Questions about telescope attachments designed to block the direct light from a star.
A coronograph is a device used in combination with a telescope, to block out direct light from a star. This makes it possible to see objects along a nearby line of sight, that would otherwise be hidden by the glare of the star.
The first coronograph was installed on a telescope at the Pic du Midi in France by its inventor, Bernard Lyot, in 1931. Coronographs were first invented to observe the corona (hence the name) of the Sun. Nowdays, they are also used to detect exoplanets.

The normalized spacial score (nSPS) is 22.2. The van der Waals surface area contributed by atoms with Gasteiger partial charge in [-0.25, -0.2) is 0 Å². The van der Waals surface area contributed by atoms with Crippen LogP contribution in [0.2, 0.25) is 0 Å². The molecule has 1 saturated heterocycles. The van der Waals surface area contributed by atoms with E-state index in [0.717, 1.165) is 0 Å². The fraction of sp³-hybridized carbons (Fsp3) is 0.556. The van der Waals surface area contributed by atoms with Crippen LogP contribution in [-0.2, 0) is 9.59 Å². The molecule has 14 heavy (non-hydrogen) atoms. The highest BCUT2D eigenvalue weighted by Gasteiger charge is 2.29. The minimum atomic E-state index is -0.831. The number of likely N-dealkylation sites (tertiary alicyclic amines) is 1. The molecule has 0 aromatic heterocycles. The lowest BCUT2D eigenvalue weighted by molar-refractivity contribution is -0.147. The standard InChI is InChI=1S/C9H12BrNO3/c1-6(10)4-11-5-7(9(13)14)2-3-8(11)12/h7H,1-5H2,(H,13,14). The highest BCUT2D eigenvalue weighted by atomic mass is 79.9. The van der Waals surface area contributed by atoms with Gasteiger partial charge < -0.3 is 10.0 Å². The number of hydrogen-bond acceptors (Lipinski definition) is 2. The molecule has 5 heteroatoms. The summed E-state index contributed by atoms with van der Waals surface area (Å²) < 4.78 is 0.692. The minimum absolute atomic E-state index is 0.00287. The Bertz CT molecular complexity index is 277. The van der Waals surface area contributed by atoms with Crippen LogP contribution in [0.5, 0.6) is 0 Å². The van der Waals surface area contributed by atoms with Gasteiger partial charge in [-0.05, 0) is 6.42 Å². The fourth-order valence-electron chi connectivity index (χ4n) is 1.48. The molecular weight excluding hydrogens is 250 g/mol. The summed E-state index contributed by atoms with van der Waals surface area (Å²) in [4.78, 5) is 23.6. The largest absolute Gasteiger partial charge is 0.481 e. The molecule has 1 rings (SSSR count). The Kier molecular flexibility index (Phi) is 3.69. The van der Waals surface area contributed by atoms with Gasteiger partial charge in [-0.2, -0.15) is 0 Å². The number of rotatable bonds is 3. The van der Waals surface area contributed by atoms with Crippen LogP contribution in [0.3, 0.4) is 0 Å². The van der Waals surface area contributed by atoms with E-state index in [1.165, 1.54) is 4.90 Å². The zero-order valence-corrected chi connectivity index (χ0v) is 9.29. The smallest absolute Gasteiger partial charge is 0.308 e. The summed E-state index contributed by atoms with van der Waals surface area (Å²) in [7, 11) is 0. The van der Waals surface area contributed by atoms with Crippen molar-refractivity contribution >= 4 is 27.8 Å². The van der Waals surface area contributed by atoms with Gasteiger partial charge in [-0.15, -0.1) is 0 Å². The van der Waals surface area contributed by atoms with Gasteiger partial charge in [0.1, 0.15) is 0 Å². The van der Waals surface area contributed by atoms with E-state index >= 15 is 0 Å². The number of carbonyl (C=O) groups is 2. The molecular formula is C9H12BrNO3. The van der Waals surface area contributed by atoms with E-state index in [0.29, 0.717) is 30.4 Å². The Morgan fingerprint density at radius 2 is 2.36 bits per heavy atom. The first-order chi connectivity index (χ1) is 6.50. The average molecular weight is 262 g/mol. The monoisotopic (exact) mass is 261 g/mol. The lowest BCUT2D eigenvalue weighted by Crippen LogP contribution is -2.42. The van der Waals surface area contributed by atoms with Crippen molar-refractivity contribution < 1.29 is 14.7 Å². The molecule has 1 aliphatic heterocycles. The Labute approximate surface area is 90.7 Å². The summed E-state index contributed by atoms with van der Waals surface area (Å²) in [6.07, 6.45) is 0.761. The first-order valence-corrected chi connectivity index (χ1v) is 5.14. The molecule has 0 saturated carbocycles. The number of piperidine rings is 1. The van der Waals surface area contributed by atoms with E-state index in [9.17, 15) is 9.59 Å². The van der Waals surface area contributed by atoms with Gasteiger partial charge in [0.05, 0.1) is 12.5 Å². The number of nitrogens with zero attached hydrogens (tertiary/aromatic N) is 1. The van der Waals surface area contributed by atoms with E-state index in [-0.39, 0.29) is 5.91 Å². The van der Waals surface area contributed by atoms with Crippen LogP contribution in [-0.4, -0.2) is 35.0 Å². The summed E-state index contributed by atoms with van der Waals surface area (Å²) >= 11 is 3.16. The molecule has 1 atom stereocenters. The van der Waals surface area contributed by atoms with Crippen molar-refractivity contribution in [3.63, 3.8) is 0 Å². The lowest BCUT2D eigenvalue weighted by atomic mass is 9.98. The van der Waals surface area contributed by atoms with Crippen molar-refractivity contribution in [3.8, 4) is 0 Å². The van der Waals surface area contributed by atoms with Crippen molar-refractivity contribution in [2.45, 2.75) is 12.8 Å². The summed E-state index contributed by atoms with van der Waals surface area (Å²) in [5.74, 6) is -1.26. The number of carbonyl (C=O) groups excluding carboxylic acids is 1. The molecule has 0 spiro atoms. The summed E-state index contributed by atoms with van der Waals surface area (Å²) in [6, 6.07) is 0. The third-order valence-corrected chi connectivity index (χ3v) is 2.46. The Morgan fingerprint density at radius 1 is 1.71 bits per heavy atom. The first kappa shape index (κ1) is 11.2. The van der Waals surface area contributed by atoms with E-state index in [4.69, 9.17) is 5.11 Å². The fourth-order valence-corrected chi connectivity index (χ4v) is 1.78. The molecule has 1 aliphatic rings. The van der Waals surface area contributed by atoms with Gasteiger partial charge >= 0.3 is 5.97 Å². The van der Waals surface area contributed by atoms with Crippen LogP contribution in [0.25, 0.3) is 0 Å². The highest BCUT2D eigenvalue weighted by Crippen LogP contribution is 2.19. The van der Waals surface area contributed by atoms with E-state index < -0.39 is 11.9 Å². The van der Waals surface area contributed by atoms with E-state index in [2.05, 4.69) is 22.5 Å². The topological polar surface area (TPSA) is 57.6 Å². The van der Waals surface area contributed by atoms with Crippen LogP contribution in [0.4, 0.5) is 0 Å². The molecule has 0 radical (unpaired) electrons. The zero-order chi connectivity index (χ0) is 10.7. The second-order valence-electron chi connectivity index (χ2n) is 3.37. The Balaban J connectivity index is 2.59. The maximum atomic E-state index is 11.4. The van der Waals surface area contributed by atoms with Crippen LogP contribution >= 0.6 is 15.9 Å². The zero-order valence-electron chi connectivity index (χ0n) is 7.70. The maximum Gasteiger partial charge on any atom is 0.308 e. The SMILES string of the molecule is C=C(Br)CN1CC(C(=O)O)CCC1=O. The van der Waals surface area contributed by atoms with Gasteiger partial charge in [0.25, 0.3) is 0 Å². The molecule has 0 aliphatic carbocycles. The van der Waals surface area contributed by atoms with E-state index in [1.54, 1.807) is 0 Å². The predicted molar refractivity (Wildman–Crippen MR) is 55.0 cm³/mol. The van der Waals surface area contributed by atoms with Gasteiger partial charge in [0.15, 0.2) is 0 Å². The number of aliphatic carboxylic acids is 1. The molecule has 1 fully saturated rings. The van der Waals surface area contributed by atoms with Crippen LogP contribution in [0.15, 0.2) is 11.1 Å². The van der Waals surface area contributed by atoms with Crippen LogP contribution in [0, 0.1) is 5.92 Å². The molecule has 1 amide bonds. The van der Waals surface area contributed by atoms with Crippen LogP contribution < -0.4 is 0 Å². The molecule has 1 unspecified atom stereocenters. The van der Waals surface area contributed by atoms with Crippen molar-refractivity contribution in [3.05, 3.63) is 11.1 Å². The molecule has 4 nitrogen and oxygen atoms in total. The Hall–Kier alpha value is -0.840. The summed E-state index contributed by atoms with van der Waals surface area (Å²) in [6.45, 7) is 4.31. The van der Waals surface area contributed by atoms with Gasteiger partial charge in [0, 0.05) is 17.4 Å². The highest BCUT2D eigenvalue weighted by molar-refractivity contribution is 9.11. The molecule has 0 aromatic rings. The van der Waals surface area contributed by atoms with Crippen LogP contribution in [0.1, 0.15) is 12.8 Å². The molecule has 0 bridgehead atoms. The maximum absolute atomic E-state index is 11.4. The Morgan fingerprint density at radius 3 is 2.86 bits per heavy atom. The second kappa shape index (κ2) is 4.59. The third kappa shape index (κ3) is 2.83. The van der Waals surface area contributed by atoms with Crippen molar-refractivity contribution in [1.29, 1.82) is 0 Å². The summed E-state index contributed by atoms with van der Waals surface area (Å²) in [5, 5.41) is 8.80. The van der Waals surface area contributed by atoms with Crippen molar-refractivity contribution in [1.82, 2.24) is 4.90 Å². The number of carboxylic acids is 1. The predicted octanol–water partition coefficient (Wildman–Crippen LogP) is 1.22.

Today, many space observatories, such as the HST and SOHO feature coronographs. These are much more efficient in outer-space than if the same instruments were installed on Earth, since atmospheric scattering causes glare in the images.